I flew on a name-brand airline the other week. Airplanes are my reading room, so I packed my usual array of reading material: The Economist, Monocle, and Octane.
But who needs a couple hours of reading material when something as fascinating as this is hanging just outside your window?:
Where to start. First, there’s a bunch of mismatched paint that’s been dabbed on with a brush clearly stolen from a preschool play center. And there’s the variety of panels — some are deeper blue, some are more oxidized, so we can be sure that a variety of airplanes have been cannibalized to get this hunk of junk in the air. Personally, I admire that look on the Millenium Falcon, but not so much on a device I’m trusting my life to.
But wait, there’s more. Let’s look back toward the wing:
I applaud the airline for taking the time to locate, hire, and train the one individual capable of laying down a more dribbly line of caulk than yours truly. And look at that grease swirl at the junction of the engine nacelle and the leading edge of the wing. How artful — you can’t get that kind of fluidity of application by accident. There’s real technique at work here.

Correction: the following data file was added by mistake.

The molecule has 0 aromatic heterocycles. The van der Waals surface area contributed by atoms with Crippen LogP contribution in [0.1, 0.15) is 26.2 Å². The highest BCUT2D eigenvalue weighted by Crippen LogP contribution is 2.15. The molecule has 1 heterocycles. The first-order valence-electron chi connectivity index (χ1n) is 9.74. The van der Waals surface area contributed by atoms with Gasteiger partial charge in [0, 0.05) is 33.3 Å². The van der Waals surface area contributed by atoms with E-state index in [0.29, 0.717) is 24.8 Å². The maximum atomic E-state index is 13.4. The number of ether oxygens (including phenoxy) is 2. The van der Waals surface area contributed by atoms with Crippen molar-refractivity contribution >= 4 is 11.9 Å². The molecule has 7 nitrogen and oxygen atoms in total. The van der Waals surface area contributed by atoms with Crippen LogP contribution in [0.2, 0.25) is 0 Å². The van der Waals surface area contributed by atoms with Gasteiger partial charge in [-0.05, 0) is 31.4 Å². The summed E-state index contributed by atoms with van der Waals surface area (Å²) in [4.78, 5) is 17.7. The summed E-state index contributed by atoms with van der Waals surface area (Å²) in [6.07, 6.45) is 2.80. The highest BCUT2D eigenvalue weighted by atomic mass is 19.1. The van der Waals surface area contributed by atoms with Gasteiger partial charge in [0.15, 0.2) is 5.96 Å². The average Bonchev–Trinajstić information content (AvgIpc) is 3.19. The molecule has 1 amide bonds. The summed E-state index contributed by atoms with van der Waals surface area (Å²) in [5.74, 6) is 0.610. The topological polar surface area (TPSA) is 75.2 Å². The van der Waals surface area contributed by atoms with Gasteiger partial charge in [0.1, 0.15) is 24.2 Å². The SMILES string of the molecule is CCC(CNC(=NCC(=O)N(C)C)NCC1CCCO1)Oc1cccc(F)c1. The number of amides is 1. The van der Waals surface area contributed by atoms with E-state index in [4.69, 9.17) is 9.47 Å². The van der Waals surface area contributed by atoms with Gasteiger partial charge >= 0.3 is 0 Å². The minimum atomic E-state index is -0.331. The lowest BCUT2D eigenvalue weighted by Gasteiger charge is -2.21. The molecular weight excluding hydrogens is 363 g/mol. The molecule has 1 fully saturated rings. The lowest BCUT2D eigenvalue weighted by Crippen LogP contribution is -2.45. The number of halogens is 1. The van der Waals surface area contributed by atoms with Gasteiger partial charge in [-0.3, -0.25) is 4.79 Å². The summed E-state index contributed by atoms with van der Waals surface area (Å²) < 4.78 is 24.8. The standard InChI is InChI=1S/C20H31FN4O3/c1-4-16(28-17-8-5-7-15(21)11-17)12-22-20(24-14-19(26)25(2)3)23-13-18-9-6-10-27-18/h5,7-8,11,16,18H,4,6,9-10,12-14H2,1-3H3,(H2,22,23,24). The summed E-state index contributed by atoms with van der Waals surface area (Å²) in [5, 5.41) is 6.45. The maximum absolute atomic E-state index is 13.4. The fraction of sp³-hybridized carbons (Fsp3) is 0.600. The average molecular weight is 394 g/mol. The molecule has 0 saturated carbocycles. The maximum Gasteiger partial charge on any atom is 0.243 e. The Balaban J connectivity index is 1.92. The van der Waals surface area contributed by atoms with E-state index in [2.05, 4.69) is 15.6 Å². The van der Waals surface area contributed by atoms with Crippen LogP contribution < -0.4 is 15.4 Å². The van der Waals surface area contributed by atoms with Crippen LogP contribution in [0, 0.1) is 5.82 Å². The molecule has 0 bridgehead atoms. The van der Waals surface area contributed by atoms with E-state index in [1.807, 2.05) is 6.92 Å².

All joking aside, I actually don’t blame the mechanics who work on this plane. They’re probably good people who went in to the business because they were gearheads who liked working on airplanes. The root source of bad blue paint and the lack of time (and will) to do things right is more likely to be someone controlling a marketing budget who believes that cash spent on the rights to Gershwin tunes is more important than keeping the planes looking like the vessels of safe passage they need to be. Where would you spend your dollars?
I’m a believer in smoothing the transmission of the truth, so I’d spend the dollars it on matching paint, a new caulk gun, a buffing wheel, some rags, and the time and permission to do things right. Brands are about truth, and that truth must be fractal. Everything matters. Or else everything comes untied.